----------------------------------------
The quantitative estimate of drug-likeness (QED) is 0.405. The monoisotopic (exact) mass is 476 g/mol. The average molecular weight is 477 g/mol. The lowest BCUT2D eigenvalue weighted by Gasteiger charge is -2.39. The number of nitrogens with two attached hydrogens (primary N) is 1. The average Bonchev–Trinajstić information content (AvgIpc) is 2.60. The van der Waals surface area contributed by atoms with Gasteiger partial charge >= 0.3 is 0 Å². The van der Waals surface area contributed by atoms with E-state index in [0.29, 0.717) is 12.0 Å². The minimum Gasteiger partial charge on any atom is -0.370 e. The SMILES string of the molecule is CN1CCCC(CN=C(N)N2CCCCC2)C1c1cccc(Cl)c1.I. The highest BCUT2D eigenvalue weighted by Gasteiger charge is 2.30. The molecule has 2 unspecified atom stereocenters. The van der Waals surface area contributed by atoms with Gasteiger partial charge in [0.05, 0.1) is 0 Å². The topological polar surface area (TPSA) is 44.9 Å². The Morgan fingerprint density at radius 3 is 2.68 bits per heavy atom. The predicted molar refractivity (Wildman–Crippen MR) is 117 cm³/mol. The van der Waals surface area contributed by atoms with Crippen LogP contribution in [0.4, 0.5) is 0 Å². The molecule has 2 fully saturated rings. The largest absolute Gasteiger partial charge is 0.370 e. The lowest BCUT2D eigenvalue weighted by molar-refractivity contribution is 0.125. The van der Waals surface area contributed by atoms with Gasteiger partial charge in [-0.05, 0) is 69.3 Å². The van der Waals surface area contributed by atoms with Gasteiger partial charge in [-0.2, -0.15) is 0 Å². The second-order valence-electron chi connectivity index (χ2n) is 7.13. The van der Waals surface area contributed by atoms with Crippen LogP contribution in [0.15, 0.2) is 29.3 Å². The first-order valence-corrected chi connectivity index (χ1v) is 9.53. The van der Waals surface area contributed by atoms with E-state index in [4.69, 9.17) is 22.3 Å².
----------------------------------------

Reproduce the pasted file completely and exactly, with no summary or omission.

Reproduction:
The quantitative estimate of drug-likeness (QED) is 0.405. The monoisotopic (exact) mass is 476 g/mol. The average molecular weight is 477 g/mol. The lowest BCUT2D eigenvalue weighted by Gasteiger charge is -2.39. The number of nitrogens with two attached hydrogens (primary N) is 1. The average Bonchev–Trinajstić information content (AvgIpc) is 2.60. The van der Waals surface area contributed by atoms with Gasteiger partial charge >= 0.3 is 0 Å². The van der Waals surface area contributed by atoms with E-state index in [0.29, 0.717) is 12.0 Å². The minimum Gasteiger partial charge on any atom is -0.370 e. The SMILES string of the molecule is CN1CCCC(CN=C(N)N2CCCCC2)C1c1cccc(Cl)c1.I. The highest BCUT2D eigenvalue weighted by Gasteiger charge is 2.30. The molecule has 2 unspecified atom stereocenters. The van der Waals surface area contributed by atoms with Gasteiger partial charge in [0.05, 0.1) is 0 Å². The topological polar surface area (TPSA) is 44.9 Å². The Morgan fingerprint density at radius 3 is 2.68 bits per heavy atom. The predicted molar refractivity (Wildman–Crippen MR) is 117 cm³/mol. The van der Waals surface area contributed by atoms with Crippen LogP contribution in [0.4, 0.5) is 0 Å². The molecule has 2 fully saturated rings. The largest absolute Gasteiger partial charge is 0.370 e. The lowest BCUT2D eigenvalue weighted by molar-refractivity contribution is 0.125. The van der Waals surface area contributed by atoms with Gasteiger partial charge in [-0.05, 0) is 69.3 Å². The van der Waals surface area contributed by atoms with Gasteiger partial charge in [-0.2, -0.15) is 0 Å². The second-order valence-electron chi connectivity index (χ2n) is 7.13. The van der Waals surface area contributed by atoms with Crippen LogP contribution in [0.15, 0.2) is 29.3 Å². The first-order valence-corrected chi connectivity index (χ1v) is 9.53. The van der Waals surface area contributed by atoms with E-state index in [4.69, 9.17) is 22.3 Å².